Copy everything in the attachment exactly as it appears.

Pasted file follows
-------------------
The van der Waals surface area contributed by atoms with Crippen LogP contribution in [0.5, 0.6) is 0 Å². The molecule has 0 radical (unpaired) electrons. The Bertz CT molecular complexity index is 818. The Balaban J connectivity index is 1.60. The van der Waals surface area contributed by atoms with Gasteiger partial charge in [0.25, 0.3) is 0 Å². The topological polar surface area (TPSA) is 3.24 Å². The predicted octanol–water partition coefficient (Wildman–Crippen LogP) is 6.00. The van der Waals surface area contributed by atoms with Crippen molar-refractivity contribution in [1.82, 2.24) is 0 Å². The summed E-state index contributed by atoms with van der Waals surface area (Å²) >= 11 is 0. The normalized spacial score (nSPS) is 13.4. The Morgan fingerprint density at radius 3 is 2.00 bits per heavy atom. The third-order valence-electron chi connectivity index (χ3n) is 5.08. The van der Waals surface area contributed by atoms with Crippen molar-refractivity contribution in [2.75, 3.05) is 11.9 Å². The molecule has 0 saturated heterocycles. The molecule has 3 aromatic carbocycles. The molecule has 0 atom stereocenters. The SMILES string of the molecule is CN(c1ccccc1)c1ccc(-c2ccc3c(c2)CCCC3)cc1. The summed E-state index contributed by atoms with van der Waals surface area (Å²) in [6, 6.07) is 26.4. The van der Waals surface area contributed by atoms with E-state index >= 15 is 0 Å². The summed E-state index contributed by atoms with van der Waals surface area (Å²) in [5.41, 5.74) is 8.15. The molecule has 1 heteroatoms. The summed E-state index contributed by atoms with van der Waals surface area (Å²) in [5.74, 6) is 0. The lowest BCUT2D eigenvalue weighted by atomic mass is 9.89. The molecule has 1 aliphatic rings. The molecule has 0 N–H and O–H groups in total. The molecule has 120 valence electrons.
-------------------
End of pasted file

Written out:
The van der Waals surface area contributed by atoms with Crippen LogP contribution in [0.5, 0.6) is 0 Å². The molecule has 0 radical (unpaired) electrons. The Bertz CT molecular complexity index is 818. The Balaban J connectivity index is 1.60. The van der Waals surface area contributed by atoms with Gasteiger partial charge in [0.25, 0.3) is 0 Å². The topological polar surface area (TPSA) is 3.24 Å². The predicted octanol–water partition coefficient (Wildman–Crippen LogP) is 6.00. The van der Waals surface area contributed by atoms with Crippen molar-refractivity contribution in [1.82, 2.24) is 0 Å². The summed E-state index contributed by atoms with van der Waals surface area (Å²) >= 11 is 0. The normalized spacial score (nSPS) is 13.4. The Morgan fingerprint density at radius 3 is 2.00 bits per heavy atom. The third-order valence-electron chi connectivity index (χ3n) is 5.08. The van der Waals surface area contributed by atoms with Crippen molar-refractivity contribution in [2.75, 3.05) is 11.9 Å². The molecule has 0 saturated heterocycles. The molecule has 3 aromatic carbocycles. The molecule has 0 atom stereocenters. The SMILES string of the molecule is CN(c1ccccc1)c1ccc(-c2ccc3c(c2)CCCC3)cc1. The summed E-state index contributed by atoms with van der Waals surface area (Å²) in [6, 6.07) is 26.4. The van der Waals surface area contributed by atoms with E-state index >= 15 is 0 Å². The summed E-state index contributed by atoms with van der Waals surface area (Å²) in [5.41, 5.74) is 8.15. The molecule has 1 heteroatoms. The summed E-state index contributed by atoms with van der Waals surface area (Å²) in [5.74, 6) is 0. The lowest BCUT2D eigenvalue weighted by atomic mass is 9.89. The molecule has 1 aliphatic rings. The molecule has 0 N–H and O–H groups in total. The molecule has 120 valence electrons.